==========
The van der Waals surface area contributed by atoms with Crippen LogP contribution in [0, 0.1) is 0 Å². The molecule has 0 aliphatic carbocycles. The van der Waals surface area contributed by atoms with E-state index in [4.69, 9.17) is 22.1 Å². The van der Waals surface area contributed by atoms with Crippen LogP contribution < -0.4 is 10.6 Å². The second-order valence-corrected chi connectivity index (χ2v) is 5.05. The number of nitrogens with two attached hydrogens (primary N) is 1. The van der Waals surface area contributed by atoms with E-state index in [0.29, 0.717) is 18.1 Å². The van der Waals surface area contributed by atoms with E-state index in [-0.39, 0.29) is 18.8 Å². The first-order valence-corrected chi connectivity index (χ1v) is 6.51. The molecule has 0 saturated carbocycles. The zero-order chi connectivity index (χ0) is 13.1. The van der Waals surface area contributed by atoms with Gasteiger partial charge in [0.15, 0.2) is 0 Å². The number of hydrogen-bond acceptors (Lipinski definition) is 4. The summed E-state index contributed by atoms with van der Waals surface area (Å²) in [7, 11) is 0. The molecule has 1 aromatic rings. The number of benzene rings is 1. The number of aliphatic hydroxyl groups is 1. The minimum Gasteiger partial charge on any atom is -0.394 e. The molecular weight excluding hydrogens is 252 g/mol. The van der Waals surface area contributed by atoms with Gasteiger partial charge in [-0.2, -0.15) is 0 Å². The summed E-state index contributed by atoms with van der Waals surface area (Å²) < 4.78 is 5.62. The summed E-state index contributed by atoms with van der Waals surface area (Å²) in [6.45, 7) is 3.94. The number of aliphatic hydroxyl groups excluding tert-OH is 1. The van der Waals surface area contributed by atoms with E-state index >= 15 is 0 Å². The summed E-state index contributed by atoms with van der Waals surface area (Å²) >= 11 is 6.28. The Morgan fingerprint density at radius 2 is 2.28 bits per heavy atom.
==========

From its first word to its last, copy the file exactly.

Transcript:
The van der Waals surface area contributed by atoms with Crippen LogP contribution in [0, 0.1) is 0 Å². The molecule has 0 aliphatic carbocycles. The van der Waals surface area contributed by atoms with E-state index in [4.69, 9.17) is 22.1 Å². The van der Waals surface area contributed by atoms with Crippen LogP contribution < -0.4 is 10.6 Å². The second-order valence-corrected chi connectivity index (χ2v) is 5.05. The number of nitrogens with two attached hydrogens (primary N) is 1. The van der Waals surface area contributed by atoms with E-state index in [0.29, 0.717) is 18.1 Å². The van der Waals surface area contributed by atoms with E-state index in [-0.39, 0.29) is 18.8 Å². The first-order valence-corrected chi connectivity index (χ1v) is 6.51. The molecule has 0 saturated carbocycles. The zero-order chi connectivity index (χ0) is 13.1. The van der Waals surface area contributed by atoms with Gasteiger partial charge in [0.15, 0.2) is 0 Å². The number of hydrogen-bond acceptors (Lipinski definition) is 4. The summed E-state index contributed by atoms with van der Waals surface area (Å²) in [7, 11) is 0. The molecule has 1 aromatic rings. The number of benzene rings is 1. The number of aliphatic hydroxyl groups is 1. The minimum Gasteiger partial charge on any atom is -0.394 e. The molecular weight excluding hydrogens is 252 g/mol. The van der Waals surface area contributed by atoms with Gasteiger partial charge in [-0.2, -0.15) is 0 Å². The summed E-state index contributed by atoms with van der Waals surface area (Å²) < 4.78 is 5.62. The summed E-state index contributed by atoms with van der Waals surface area (Å²) in [6.45, 7) is 3.94. The number of aliphatic hydroxyl groups excluding tert-OH is 1. The van der Waals surface area contributed by atoms with E-state index >= 15 is 0 Å². The summed E-state index contributed by atoms with van der Waals surface area (Å²) >= 11 is 6.28. The Morgan fingerprint density at radius 2 is 2.28 bits per heavy atom.